Based on what was heard and discovered during that first phase, City staff presented to the Zoning and Planning Committee (ZAP) an overarching ‘framework’ of twelve proposed changes in this memo released on May 27. ZAP workshopped these proposals and reached consensus on further developing and getting community feedback on them. Read here in more detail a summary of the city memo, merged together with ZAP’s opinions and straw votes for each proposal.
The second phase of community engagement is ready to kickoff. From September 1 through October 16th, the City of Newton will collect opinions on the proposed updates to the village center zoning regulations.
The city is still finalizing the material that community members will be able to access beginning September 1st. In the meantime, you can:
- Sign up for the Zoning Redesign newsletter to get notifications
- Review the takeaways from the first phase of engagement and analysis for the village centers’ zoning
- Get connected with a Network member if you have a connection to their community space or develop your own engagement plan to engage your own neighborhood block!
Read here for more information on the City’s rezoning process.
What is Zoning Reform?
Zoning is the set of laws governing such things as the size and shape of buildings, additions and renovations, and what types of activities can take place in which buildings. The City of Newton’s Zoning Redesign project is a multi-year effort to update and rewrite Newton’s Zoning Ordinance.
The current zoning redesign efforts build off of many years of research, study, and engagement. The 2007 Comprehensive Plan recognized the constraints imposed by our zoning rules, which sometimes prove inflexible for homeowners looking to change their property and create hurdles for new development.
In 2011, the mayor and the Board of Alderman created a Zoning Reform Group (ZRG) charged with articulating a process and framework for revising Newton’s zoning ordinance to facilitate the vision in the adopted Comprehensive Plan. The Zoning Reform Group Report created by this group has provided guidance to the overall Zoning Redesign process. The ZRG recommended a three-phase process to develop a plan for reforming Newton’s zoning ordinance:
- Phase I – Reorganize and reformat the current Zoning Ordinance to make it easier to use, resolve confusing or contradictory passages, incorporate illustrations and tables
- Phase II – Comprehensively rewrite the Zoning Ordinance and revise the Zoning Map to address the themes within the ZRG report and to better implement the Comprehensive Plan
- Phase III – Review the new Zoning Ordinance after one year to consider how well it has worked and make coordinated adjustments leading to an ongoing process of regularly scheduled zoning maintenance
Since that time, the City has been slowly leading a comprehensive Zoning Redesign effort to achieve several goals. Most recently in April 2020, the City Council’s Zoning and Planning committee reasserted the primary goals of the Zoning Redesign:
- Housing: A zoning code more responsive to a demand for housing that serves a range of incomes; Promote sustainable community development patterns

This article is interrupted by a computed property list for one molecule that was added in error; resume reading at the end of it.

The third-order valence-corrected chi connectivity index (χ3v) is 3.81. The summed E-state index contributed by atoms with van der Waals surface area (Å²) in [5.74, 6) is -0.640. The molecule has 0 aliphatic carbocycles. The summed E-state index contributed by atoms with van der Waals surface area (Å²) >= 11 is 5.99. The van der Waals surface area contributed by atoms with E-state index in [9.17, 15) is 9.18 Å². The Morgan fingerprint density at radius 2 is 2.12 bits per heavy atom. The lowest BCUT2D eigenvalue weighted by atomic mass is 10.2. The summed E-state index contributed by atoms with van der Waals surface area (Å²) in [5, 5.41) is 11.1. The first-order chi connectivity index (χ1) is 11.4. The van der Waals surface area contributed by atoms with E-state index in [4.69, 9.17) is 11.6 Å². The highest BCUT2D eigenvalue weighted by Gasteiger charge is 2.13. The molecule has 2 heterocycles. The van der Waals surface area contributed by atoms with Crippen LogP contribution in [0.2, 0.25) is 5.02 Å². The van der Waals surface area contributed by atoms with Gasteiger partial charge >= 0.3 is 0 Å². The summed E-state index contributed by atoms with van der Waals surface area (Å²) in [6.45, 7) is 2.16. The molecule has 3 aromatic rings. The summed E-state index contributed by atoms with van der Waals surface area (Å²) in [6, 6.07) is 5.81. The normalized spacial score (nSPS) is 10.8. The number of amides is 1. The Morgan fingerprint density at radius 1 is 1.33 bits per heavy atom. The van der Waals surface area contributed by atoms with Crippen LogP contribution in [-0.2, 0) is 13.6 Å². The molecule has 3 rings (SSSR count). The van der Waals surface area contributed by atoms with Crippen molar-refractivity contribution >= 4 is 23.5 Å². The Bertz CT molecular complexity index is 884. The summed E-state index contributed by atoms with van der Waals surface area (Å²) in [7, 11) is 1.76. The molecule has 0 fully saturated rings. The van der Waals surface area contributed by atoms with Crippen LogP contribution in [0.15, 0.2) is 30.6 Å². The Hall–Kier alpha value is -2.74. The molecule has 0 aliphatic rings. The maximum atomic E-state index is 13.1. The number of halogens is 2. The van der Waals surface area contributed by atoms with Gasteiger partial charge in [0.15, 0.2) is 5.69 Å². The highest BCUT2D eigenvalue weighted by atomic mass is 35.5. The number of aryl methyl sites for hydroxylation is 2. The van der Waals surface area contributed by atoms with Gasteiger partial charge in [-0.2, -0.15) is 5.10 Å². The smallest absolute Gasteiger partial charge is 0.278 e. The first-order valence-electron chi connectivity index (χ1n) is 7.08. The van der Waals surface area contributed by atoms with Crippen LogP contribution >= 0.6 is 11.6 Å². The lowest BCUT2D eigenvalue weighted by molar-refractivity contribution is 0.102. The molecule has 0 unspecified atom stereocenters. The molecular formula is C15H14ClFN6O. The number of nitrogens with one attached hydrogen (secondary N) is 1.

- Sustainability: Environmental stewardship, fiscal strength and meeting community needs
- Context: Preserve and protect what we like in our neighborhoods; Encourage new development to fit in the context of our neighborhoods and villages.
Zoning Redesign is currently focused on village centers. The first community engagement phase has wrapped up, which took place from the end of May through the beginning of October, 2021.
More information and regular updates about Zoning Redesign can be found at the Zoning Redesign page on the City’s website.
- The League Presents: The Zoning Redesign Process in Newton with Deb Crossley
- Topic Meeting: Zoning Reform Presented by Jay Walter
- Topic Meeting: Redesigning our Village Centers
Elimination of Local Preference Policy for Affordable Housing
Current city policy sets aside 70 percent of affordable units for residents, people who work for the city and public schools, employees of local businesses, and families with children in the city’s schools. A city-commissioned study of three recent housing developments found that selection rates in the local preference pool were higher for white applicants seeking affordable units than for minority applicants.
A reduction in the set aside to 25 percent, which was proposed by city housing officials and political leader, is before the City Council and Planning Board. It comes at a time when Newton is examining how the city can create more access to housing for people of color.
Public Buildings/Recreation Areas
- School Construction Projects On October 6, 2021, ground was broken on the new Newton Early Childhood Program (NECP building to be opened next year at 687 Watertown Street (the former Horace Mann Elementary school). On November 9, 2021,the Lincoln-Eliot School Building Committee voted unanimously to focus on addition and renovation options for the site at 150 Jackson Road. Discussions are being held about the renovation/construction of Countryside Elementary School and Franklin Elementary, and potential merger of the Underwood and Ward elementary schools.
Redesign of City Seal
We see the Newton City seal on city letterhead, on recycling bins, and in the rotunda at City Hall. It shows Christian missionary John Eliot proselytizing to Waban and other native people in the 1640s. Why did city leaders choose this image for the seal in 1865? What does the image convey? Is the image and its message still appropriate? Is it time to reconsider the City seal?
The Mayor has convened an ad hoc working group to reconsider the city seal. Recommendations for the redesign of the City Seal are expected before the end of 2021.
Find information on the City Seal Working Group.